Link to Original Source
top

9/11: Time to Forget

bluefoxlucid bluefoxlucid writes  |  more than 3 years ago

bluefoxlucid (723572) writes "After almost a decade (it will be so in 9 months and some days), we still all remember 9/11. I can't for the life of me recall (or care about) the date for the Oklahoma City Bombing... in fact I can't recall anyone caring that much when it happened. Somebody blew stuff up, people died, it hit the news, there was a manhunt. It was time to demote 9/11 to this level of care back in 2005... beyond time. So why do we still remember it like a big important thing? Why do people still wave flags on September 11 of each year and claim it as a patriotic American holiday, a day of celebration, a day to applaud the stripping of our rights and the deaths of thousands? Is it time to move on? Must we actively antagonize people who make a big deal out of 9/11 until they feel foolish and give up on the whole thing?"
top

UK to vote on Doubling, Tripling Tuition

bluefoxlucid bluefoxlucid writes  |  more than 3 years ago

bluefoxlucid (723572) writes "As per Wikinews, "The new policy on tuition fees will allow universities to double the current tuition fees from £3,290 per year to around £6,000 per year, as well as allowing some universities to get special approval from the Office For Fair Access (OFFA) to raise their fees to £9,000 per year." Apparently teachers were encouraging high school students to walk right out of class for this, too; I guess when you can't hope to afford college it doesn't much matter. The economics here are, of course, non-trivial; but this is a huge fee hike all at once. This has got to be the only useful thing I've actually seen televised news cover in the US in a long long int time."
Link to Original Source
top

Game review: Go

bluefoxlucid bluefoxlucid writes  |  more than 3 years ago

bluefoxlucid (723572) writes "Before Risk, before Axis and Allies, before Pentago and Polarity and Settlers of Catan, before Dungeons and Dragons, even before Chess, there was Weiqi. Weiqi appeared somewhere around 2200BC in China, and soon spread to Korea as Baduk and Japan as Go; over 4000 years later, the game is as well known in Asia as Chess is in the rest of the world. Played by taking turns placing single, non-moving stones on a grid of 19x19 lines, the rules of Go are extremely simple; the playing of Go, however, is uniquely complex and contemplative.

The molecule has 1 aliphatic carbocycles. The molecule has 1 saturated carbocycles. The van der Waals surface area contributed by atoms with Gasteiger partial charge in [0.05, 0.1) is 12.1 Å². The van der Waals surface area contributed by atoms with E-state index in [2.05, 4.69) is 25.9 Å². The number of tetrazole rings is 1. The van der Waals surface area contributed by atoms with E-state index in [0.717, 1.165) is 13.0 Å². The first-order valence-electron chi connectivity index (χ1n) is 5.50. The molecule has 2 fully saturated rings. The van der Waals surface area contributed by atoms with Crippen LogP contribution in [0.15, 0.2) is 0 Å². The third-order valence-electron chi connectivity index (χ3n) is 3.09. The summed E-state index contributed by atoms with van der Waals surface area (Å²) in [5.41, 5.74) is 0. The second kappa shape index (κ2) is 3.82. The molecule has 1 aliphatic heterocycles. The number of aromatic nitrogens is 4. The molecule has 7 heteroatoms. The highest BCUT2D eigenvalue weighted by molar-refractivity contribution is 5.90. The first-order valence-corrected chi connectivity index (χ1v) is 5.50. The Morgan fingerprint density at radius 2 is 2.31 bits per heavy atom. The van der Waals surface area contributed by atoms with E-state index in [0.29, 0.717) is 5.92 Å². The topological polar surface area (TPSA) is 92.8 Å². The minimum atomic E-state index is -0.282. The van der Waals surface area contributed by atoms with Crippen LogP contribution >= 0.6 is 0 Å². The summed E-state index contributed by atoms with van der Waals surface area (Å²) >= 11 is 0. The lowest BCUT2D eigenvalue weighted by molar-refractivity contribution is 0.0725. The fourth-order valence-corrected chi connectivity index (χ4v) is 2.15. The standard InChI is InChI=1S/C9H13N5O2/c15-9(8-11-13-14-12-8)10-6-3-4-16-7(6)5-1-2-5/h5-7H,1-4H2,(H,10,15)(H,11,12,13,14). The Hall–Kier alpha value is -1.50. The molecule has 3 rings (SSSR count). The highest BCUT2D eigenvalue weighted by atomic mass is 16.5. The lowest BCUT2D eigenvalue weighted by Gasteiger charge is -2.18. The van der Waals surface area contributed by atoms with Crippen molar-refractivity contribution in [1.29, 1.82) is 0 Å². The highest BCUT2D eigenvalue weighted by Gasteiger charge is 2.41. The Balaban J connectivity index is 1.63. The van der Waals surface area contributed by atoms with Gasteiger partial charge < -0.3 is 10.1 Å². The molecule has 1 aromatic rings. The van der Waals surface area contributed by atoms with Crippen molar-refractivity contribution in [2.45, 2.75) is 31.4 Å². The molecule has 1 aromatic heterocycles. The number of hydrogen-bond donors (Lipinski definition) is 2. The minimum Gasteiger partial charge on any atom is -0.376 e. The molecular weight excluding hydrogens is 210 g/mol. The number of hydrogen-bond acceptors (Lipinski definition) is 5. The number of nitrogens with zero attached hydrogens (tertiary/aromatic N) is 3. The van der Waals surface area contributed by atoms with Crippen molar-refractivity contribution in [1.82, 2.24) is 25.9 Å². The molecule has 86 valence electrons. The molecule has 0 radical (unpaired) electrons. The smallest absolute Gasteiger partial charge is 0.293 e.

Breaking with traditions, an up-front listing of resources for Go would seem appropriate. First off, the absolute best way to learn Go is to find a Go teacher and study with him; this works about as well outside of Japan as ordering Haggis in a Denny's works outside Scotland. In the English speaking world, however, Janice Kim's book series, "Learn to Play Go," is widely considered the best resource for beginning students. Sensei's Library provides an online resource for Go players in the form of a Wiki. Finally, the Internet Go Server allows players to observe or play games against each other online and automatically calculates rank and handicaps.

With that out of the way, Go is a fantastically simple game. The aforementioned book or a YouTube tutorial would introduce the game more clearly than a wall of text; but the rules are brief. Two players elect to play either black or white; black plays first. Players play on a 19x19 grid, or for faster games on 13x13 or 9x9 grids, by placing stones on the intersections. Each open space on the four cardinal directions represents a liberty; if one player surrounds the other player's stone on all 4 sides, that stone is captured. Stones of the same color sitting on adjacent liberties become a connected group, and thus the whole group must be surrounded to be captured.